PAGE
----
The Latest News on Remote Work, Travel Advice and Brexit
74% of the professionals willing to work remotely
29% of respondents reported saving INR 3,000-5,000 per month as a result of working from home
Flex workspace provider Awfis released a teleworking report to provide insight into the changing needs and preferences of the urban Indian workforce for their workplace following the outbreak of COVID-19 and nationwide isolation.
The online survey highlights the various challenges and opportunities that employees have faced and identified in this new work mode. In addition, the study also focuses on the willingness and ability of employees to continue to work remotely from their home, as well as the infrastructure requirements that, among other things, help them to work efficiently. The remote working report also highlights some important aspects that organizations need to consider when developing their long-term teleworking strategies.
The survey was conducted over two months (June and July 2020) in seven cities in India and analyzed the contributions of 1,000 employees from various industries.
- 74% of respondents are willing to work remotely, and 80% indicated that their work roles can be performed from a remote environment.
- 29% of respondents reported saving INR 3,000-5,000 per month as a result of working from home that would otherwise be spent on travel, clothing, food, etc.
- 60% of employees typically spend more than an hour commuting to and from the office. Thus, by working from home, on average, employee saves 1.47 hours of travel time every day. This means 44 additional working days per year.
Thus, a positive attitude towards working from remote locations can be attributed to factors such as significant cost savings, significant time savings, better time management and self-discipline.
Lack of space and equipment. 47% of surveyed employees report a lack of a comfortable table and chair, and 71% believe they will be able to work from home if they have a dedicated place to work.
The Netherlands; UK
Amsterdam travel advice: Is Amsterdam on lockdown?
the Foreign and Commonwealth Office (FCO) does not recommend travel to the Netherlands
Amsterdam is a place visited by about a million Brits every year, with picturesque canals, popular museums and quirky cafes. With only a short flight or ferry from the UK, the Netherlands is easy to reach, but with the spread of the coronavirus, travel has become more difficult lately.
So-called tourist corridors have been created between the UK and other countries to get the tourism industry back on track. However, the list of countries that the British can visit could be cut at any time if the data shows a surge in COVID-19 infections.
The British government was not afraid to introduce quarantine measures for countries that are seeing an increase in cases. After the country has been removed from the corridor list, all Britons returning to the UK must be quarantined for 14 days upon arrival.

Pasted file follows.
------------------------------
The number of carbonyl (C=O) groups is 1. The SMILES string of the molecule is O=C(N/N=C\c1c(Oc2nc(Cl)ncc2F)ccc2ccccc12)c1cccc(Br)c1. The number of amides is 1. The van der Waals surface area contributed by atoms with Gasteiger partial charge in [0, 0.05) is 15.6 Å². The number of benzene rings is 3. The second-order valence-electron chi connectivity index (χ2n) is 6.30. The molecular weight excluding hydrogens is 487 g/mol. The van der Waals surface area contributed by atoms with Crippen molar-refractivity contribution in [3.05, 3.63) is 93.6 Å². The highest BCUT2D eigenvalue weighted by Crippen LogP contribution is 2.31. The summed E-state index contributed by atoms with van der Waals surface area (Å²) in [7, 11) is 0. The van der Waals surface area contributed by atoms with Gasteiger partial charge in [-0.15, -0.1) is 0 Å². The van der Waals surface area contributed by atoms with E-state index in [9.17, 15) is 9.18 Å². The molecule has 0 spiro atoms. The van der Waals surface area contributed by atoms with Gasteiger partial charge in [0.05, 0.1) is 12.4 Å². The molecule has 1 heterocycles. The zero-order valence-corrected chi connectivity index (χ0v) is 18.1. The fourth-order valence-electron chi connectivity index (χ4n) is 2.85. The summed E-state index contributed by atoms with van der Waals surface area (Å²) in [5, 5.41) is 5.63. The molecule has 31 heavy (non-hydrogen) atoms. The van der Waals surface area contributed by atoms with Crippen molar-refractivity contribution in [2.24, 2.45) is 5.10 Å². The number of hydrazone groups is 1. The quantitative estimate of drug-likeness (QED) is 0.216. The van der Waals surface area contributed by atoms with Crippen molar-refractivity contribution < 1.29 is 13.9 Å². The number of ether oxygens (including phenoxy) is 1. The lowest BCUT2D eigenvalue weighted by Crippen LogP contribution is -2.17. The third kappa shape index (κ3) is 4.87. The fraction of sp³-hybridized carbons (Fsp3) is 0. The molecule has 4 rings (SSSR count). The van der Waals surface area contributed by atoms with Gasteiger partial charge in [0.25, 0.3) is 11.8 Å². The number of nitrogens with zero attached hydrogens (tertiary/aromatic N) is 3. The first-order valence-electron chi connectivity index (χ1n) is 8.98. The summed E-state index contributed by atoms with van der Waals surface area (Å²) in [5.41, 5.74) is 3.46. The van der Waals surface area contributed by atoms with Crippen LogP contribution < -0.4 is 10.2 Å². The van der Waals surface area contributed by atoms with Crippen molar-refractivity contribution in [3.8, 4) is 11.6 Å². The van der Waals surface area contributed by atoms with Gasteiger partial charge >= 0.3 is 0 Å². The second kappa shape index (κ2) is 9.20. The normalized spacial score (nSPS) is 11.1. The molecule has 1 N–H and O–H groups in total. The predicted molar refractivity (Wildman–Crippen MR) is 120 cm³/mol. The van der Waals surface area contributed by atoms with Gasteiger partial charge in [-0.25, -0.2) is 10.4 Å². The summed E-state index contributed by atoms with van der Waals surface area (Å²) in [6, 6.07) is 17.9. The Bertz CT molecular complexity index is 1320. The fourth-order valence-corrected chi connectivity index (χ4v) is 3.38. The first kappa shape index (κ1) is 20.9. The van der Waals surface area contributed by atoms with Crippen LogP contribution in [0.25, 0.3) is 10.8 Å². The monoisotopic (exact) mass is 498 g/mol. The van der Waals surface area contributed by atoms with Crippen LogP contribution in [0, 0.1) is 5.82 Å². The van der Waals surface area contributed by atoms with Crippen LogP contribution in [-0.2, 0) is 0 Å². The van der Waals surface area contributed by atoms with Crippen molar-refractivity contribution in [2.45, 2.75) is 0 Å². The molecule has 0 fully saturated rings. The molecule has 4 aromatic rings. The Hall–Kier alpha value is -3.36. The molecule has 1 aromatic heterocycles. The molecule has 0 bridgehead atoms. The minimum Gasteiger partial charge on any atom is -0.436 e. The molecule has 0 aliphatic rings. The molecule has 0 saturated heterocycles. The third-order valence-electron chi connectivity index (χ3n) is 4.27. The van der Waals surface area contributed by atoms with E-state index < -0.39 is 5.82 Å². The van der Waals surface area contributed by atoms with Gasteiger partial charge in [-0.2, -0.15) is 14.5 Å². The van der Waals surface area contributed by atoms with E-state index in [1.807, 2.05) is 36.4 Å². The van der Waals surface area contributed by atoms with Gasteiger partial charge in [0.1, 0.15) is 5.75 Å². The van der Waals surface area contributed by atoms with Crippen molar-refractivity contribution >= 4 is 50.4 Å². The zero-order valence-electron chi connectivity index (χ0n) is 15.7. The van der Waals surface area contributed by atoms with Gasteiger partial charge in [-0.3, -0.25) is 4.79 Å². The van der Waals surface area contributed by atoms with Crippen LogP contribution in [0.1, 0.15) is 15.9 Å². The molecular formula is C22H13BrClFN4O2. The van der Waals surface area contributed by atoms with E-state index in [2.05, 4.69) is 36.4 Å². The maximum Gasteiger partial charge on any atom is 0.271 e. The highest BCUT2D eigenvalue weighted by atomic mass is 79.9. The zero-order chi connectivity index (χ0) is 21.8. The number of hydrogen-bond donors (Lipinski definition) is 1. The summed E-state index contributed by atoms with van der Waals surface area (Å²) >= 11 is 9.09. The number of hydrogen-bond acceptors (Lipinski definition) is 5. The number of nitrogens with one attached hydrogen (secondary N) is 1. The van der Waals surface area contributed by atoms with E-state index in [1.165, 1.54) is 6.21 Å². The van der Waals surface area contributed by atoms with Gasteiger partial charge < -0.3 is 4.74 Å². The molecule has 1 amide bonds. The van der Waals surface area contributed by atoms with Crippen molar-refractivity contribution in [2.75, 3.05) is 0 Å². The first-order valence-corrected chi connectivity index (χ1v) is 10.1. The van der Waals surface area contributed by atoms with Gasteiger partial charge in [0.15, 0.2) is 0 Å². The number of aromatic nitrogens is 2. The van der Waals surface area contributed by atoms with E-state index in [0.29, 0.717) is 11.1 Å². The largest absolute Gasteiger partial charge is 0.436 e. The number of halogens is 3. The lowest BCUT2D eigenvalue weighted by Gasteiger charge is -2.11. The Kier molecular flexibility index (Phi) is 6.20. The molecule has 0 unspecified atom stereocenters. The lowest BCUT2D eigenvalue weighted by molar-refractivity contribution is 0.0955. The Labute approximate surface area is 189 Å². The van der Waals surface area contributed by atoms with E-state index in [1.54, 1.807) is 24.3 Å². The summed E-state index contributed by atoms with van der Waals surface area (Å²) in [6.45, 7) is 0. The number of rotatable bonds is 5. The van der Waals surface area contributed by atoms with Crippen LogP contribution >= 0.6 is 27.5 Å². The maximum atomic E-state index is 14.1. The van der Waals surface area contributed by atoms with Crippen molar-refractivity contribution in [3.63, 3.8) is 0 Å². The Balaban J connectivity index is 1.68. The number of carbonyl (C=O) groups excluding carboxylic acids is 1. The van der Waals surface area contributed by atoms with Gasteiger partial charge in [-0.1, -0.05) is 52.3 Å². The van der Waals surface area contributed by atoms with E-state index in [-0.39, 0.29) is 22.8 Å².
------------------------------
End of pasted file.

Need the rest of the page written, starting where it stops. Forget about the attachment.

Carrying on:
Currently, the Foreign and Commonwealth Office (FCO) does not recommend travel to the Netherlands. The FCO says this is related to the current COVID-19 risk assessment. The number of coronavirus cases reported in the Netherlands last week stood at 3,588, but continues to decline.
Germany scraps plans for Brexit talks at EU ambassadors summit
EU officials believe the UK government is willing o risk a no-deal exit when the transition period ends
Germany has scrapped plans to discuss Brexit at a diplomatic summit next week, as there has been “no tangible progress” in the talks, as Brussels laments a “completely wasted” summer.
Now EU officials believe the UK government is willing o risk a no-deal exit when the transition period ends on December 31, and will try to blame Brussels if negotiations fail.
The German government, which alternately presides over the EU Council, intended to discuss Brexit at a meeting of EU ambassadors on September 2, but has now removed the matter. “Since there hasn’t been any tangible progress in EU-UK negotiations, the Brexit item was taken off the agenda,” an EU diplomat said.
The decision matters because Angela Merkel has been announced as a potential stakeholder in the deal when negotiations on future UK-EU relations reach a critical stage this fall.
Last week, the German Chancellor met with Emmanuel Macron at the French President’s official residence on the French Riviera, where they discussed the future of the EU after Brexit. After an unsuccessful round of negotiations last week, both governments made nearly identical statements calling for “concrete answers” from the British government.
“Over the recent months Franco-German cooperation has gained new traction,” said the EU diplomat, with the two countries having “realigned” on issues including Brexit. “Given this new reality it would be futile to wait for a white knight from Paris or Berlin to come to the rescue.”
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